In order to understand the invention and to see how it may be carried out in practice, a preferred embodiment will now be described, by way of non-limiting example only, with reference to the accompanying drawings, in which:

FIG. 1 schematically illustrates a moment device according to the invention for blood flow measurements in a patient's blood vessel;

FIGS. 2A and 2B illustrate a probe of the measurement device of FIG. 1 applied to a blood vessel, showing two different orientations of the probe, respectively, with respect to the blood vessel;

FIGS. 2C and 2D more specifically illustrate the ultrasound beams' propagation with respect to the longitudinal axis of the blood vessel, when the probe is positioned properly relative to the blood vessel, with the probe configuration of FIG. 2B;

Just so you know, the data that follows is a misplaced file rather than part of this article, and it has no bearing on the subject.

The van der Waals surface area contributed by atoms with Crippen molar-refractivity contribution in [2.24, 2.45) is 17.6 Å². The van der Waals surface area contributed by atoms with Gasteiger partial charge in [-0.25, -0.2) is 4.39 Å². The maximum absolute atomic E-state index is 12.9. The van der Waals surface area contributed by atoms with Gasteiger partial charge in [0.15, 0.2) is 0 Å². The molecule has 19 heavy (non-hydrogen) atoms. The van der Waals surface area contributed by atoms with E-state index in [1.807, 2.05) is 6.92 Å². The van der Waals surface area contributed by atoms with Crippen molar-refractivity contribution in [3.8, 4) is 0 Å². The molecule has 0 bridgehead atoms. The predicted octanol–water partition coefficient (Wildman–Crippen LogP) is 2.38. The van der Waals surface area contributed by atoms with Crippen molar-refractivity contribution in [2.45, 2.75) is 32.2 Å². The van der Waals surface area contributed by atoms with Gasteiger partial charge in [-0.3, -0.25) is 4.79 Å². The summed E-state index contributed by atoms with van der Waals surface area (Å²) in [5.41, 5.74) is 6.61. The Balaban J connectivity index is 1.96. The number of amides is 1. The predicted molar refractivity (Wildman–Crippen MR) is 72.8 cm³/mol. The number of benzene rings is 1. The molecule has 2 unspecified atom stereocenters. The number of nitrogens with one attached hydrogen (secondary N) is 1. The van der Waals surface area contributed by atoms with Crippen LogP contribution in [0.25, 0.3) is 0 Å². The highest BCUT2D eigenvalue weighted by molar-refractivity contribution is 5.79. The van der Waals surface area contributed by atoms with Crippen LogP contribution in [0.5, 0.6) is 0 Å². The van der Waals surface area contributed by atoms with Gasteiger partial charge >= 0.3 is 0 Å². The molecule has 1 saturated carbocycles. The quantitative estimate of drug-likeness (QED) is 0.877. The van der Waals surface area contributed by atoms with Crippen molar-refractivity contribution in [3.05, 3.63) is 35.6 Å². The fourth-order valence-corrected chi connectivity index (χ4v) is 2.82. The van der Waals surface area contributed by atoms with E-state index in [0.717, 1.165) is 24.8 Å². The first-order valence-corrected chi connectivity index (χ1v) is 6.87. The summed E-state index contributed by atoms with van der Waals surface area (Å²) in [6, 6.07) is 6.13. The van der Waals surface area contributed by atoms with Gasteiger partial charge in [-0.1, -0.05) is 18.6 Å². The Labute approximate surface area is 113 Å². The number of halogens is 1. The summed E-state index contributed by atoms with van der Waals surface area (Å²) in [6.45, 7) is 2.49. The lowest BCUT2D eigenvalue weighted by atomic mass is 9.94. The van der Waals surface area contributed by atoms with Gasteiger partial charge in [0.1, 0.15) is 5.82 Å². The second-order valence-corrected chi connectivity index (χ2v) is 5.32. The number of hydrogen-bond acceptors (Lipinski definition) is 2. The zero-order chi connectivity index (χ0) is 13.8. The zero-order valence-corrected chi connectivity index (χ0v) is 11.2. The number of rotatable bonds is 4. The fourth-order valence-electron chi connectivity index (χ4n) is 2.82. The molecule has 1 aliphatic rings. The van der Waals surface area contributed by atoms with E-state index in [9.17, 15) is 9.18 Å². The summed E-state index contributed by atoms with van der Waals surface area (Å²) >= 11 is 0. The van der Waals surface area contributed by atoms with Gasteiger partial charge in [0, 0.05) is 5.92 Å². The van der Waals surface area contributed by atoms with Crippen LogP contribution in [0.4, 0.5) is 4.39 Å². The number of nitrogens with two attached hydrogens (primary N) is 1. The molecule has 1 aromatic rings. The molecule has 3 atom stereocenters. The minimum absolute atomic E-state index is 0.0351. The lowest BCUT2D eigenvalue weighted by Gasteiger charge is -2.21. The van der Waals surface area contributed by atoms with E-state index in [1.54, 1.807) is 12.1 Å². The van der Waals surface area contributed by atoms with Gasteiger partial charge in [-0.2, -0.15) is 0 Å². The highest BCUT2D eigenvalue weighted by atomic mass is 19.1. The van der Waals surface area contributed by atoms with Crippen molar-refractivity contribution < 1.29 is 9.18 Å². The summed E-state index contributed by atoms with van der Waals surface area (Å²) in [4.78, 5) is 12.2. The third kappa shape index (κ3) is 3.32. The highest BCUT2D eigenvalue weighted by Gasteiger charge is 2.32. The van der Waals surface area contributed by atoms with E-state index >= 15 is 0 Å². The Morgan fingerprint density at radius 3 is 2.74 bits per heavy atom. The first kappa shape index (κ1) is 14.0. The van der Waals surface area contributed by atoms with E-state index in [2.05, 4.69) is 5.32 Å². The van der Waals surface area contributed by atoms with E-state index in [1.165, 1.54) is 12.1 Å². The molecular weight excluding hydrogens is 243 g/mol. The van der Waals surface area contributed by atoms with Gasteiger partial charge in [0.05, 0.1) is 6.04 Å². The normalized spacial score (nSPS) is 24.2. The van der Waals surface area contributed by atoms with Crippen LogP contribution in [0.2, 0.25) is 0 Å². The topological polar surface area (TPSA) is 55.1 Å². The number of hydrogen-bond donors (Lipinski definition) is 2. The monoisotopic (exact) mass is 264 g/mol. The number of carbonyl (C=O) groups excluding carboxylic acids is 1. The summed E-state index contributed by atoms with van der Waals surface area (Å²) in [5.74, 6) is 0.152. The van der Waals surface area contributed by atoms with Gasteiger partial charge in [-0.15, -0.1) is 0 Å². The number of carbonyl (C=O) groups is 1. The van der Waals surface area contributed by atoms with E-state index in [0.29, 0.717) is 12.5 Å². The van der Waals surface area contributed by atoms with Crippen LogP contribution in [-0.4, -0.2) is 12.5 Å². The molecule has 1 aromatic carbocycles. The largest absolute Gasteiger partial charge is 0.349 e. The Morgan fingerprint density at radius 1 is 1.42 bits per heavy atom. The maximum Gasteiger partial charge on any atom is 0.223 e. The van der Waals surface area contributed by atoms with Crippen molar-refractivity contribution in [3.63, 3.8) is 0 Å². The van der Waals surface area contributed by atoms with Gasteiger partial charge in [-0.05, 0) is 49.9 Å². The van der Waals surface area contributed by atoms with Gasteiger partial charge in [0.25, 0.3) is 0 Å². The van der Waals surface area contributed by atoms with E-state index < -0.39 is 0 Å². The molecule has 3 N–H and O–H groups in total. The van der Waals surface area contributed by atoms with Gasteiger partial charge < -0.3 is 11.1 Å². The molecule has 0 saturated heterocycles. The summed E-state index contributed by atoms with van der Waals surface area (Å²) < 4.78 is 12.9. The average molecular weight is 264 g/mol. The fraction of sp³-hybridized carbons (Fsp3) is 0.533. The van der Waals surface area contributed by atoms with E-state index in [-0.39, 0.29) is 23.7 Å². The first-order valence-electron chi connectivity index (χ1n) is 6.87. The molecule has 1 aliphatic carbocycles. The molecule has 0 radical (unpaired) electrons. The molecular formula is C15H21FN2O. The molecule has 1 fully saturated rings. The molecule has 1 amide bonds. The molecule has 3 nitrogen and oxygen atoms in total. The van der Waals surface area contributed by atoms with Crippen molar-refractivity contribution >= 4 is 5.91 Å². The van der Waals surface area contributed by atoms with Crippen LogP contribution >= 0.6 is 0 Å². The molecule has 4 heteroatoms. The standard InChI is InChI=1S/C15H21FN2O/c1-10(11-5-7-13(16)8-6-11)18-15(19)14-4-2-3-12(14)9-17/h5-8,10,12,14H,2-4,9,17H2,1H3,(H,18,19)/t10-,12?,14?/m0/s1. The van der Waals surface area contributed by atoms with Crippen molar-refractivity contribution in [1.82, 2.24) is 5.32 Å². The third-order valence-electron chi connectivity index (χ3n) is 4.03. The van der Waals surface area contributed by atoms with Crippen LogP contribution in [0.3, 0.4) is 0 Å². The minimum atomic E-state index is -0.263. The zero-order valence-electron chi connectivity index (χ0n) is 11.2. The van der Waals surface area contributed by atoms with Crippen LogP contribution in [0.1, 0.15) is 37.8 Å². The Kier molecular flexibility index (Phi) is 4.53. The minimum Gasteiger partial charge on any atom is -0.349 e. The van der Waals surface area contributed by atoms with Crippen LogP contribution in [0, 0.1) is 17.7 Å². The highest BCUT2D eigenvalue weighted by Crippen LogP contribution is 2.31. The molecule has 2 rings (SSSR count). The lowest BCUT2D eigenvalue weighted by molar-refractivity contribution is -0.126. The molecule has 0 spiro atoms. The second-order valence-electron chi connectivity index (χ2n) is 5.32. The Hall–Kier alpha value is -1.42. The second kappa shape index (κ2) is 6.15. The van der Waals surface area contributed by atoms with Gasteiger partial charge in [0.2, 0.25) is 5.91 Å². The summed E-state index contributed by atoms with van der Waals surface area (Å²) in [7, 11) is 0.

FIG. 3 illustrates the main constructional parts of a control unit suitable to be used in the device of FIG. 1A;

FIGS. 4A, 4B and 4C illustrate two examples of the probe according to the invention;

FIG. 5 schematically illustrates the ultrasonic beam propagation through the blood vessel according to a measurement technique of the present invention; and

FIGS. 6-9 and 10A-10C graphically illustrate the measurement technique used in the present invention.

DETAILED DESCRIPTION OF THE INVENTION